89. Rotter, J. (1966). Generalized expectancies for internal versus external control of reinforcement. Psychological Monographs, 80 (1, Whole No. 609).Google Scholar
  90. Scheier, M. F., & Carver, C. S. (1985). Optimism, coping, and health: Assessment and implications of generalized outcome expectancies. Health Psychology, 4, 219–247.PubMedCrossRefGoogle Scholar
  91. Scheier, M. F., & Carver, C. S. (1987). Dispositional optimism and physical well-being: The influence of generalized outcome expectancies on health. Journal of Personality, 55, 169–210.PubMedCrossRefGoogle Scholar
  92. Schwartz, G. E., Weinberger, D., & Singer, J. A. (1981). Cardiovascular differentiation of happiness, sadness, anger, and fear following imagery and exercise. Psychosomatic Medicine, 43, 343–364.PubMedGoogle Scholar
  93. Siegel, J. M. (1985). The measurement of anger as a multidimensional construct. In M. A. Chesney & R. H. Rosenman (Eds.), Anger and hostility in cardiovascular and behavioral disorders (pp. 59–82). Washington, DC: Hemisphere.Google Scholar
  94. Smith, M. A., & Houston, B. K. (1987). Hostility, anger expression, cardiovascular responsivity, and social support. Biological Psychology, 24, 39–48.PubMedCrossRefGoogle Scholar
  95. Smith, T. W., & Anderson, N. B. (1986). Models of personality and disease: An interactional approach to Type A behavior and cardiovascular risk. Journal of Personality and Social Psychology, 50, 1163–1173.Google Scholar
  96. Smith, T. W., & Frohm, K. D. (1985). What’s so unhealthy about hostility? Construct validity and psychosocial correlates of the Cook-Medley Ho scale. Health Psychology, 4, 503–520.PubMedCrossRefGoogle Scholar
  97. Smith, T. W., Houston, B. K., & Zurawski, R. M. (1984). Irrational beliefs and the arousal of emotional distress. Journal of Counseling Psychology, 31, 190–201.CrossRefGoogle Scholar
  98. Smith, T. W., Houston, B. K., & Zurawski, R. M. (1985). The Framingham Type A Scale: Cardiovascular and cognitivebehavioral responses to interpersonal challenge. Motivation and Emotion, 9, 123–134.CrossRefGoogle Scholar
  99. Smith, T. W., & Rhodewalt, F. (1986). On states, traits, and processes: A transactional alternative to the individual difference assumptions in Type A behavior and physiological reactivity. Journal of Research in Personality, 20, 229–251.CrossRefGoogle Scholar
  100. Smyth, K., Call, J., Hansell, S., Sparacino, J., & Strodtbeck, F. L. (1978). Type A behavior pattern and hypertension among inner-city black women. Nursing Research, 27, 30–35.PubMedCrossRefGoogle Scholar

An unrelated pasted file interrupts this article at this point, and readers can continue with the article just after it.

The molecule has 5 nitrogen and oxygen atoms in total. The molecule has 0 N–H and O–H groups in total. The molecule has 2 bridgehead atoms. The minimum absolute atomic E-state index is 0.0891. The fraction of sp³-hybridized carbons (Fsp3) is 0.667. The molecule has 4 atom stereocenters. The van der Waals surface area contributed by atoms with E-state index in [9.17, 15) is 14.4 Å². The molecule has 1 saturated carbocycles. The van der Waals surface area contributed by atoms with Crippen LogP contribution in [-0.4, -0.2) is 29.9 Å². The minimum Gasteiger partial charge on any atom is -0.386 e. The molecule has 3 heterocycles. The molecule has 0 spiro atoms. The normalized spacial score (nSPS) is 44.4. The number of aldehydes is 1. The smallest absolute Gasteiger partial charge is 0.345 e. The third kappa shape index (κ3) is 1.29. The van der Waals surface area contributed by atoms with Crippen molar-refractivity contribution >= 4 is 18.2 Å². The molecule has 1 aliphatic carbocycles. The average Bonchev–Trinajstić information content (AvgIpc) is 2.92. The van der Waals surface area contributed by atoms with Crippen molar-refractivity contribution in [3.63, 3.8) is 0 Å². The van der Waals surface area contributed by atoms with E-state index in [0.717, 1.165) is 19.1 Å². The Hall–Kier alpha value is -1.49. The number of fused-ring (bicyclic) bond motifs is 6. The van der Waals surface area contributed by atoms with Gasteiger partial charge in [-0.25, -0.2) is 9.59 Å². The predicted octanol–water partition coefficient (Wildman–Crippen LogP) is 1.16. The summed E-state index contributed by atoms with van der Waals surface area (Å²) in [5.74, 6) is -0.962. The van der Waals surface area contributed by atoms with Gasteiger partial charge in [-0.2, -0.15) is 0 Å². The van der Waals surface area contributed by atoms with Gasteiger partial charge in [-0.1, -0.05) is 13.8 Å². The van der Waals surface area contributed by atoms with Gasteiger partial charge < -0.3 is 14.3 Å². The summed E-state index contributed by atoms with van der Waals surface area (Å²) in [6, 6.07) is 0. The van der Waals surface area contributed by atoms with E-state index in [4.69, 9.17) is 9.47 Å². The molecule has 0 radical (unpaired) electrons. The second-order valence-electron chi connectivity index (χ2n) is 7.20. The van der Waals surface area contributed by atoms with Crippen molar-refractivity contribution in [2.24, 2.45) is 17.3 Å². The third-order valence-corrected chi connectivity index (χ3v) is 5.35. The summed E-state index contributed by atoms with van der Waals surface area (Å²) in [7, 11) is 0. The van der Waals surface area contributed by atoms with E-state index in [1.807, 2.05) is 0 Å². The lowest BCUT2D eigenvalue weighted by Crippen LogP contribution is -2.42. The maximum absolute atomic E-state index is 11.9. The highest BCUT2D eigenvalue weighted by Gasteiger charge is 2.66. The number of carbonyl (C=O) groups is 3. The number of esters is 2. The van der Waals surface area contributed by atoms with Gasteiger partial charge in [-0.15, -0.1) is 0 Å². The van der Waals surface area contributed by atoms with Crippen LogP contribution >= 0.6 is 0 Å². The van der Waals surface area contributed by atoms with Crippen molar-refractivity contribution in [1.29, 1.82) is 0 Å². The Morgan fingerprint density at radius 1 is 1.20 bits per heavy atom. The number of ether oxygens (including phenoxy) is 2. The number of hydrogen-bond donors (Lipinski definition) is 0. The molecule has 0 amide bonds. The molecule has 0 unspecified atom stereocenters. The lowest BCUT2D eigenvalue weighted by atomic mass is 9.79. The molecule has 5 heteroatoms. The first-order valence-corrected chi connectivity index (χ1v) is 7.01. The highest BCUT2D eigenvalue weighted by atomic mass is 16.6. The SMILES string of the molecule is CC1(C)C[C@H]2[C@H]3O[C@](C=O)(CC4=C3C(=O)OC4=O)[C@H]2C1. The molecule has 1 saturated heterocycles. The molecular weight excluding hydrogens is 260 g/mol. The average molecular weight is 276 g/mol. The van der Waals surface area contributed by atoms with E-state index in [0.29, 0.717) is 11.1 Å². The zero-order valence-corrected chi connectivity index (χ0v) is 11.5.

101. Spielberger, C.D., Jacobs, G. A., Russell, S., & Crane, R. S. (1983). Assessment of anger: The state-trait anger scale. In J. N. Butcher & C. D. Spielberger (Eds.), Advances in personality assessment (Vol. 2, pp. 159–187). Hillsdale, NJ: Erlbaum.Google Scholar
  102. Thurstone, L. L. (1949). Thurstone Temperament Schedule. Chicago: Science Research Associates.Google Scholar
  103. Ward, M. M., Chesney, M. A., Swan, G. E., Black, G. W., Parker, S. D., & Rosenman, R. H. (1986). Cardiovascular responses of Type A and Type B men to a series of Stressors. Journal of Behavioral Medicine, 9, 43–49.PubMedCrossRefGoogle Scholar
  104. Weinberger, D. A., Schwartz, G. E., & Davidson, R. J. (1979). Low-anxious, high-anxious, and repressive coping styles: Psychometric patterns and behavioral and physiological responses to stress. Journal of Abnormal Psychology, 88, 369–380.PubMedCrossRefGoogle Scholar
  105. Williams, R. B., Jr. (1985). Neuroendocrine response patterns and stress: Biobehavioral mechanisms of disease. In R. B. Williams, Jr. (Ed.), Perspectives on behavioral medicine: Vol. 2. Neuroendocrine control and behavior (pp. 71–101). New York: Academic Press.Google Scholar
  106. Wright, R. A., Contrada, R. J., & Glass, D. C. (1985). Psychophysiologic correlates of Type A behavior. In E. S. Katkin & S. M. Manuck (Eds.), Advances in behavioral medicine. Greenwich, CT: Jai Press.Google Scholar
  107. Zajonc, R. B. (1984). On the primacy of affect. American Psychologist, 39, 117–123.CrossRefGoogle Scholar
  108. Zuckerman, M. (1978). Sensation seeking. In H. London & J. E. Exner, Jr. (Eds.), Dimensions of personality (pp. 487–559). New York: Wiley.Google Scholar
  109. Zurawski, R. M., & Houston, B. K. (1983). The Jenkins Activity Survey measure of Type A and frustration-induced anger. Motivation and Emotion, 7, 301–312.CrossRefGoogle Scholar

Copyright information

© Springer Science+Business Media New York 1989

Authors and Affiliations

  • B. Kent Houston
    • 1
  1. 1.Department of PsychologyUniversity of KansasLawrenceUSA

Personalised recommendations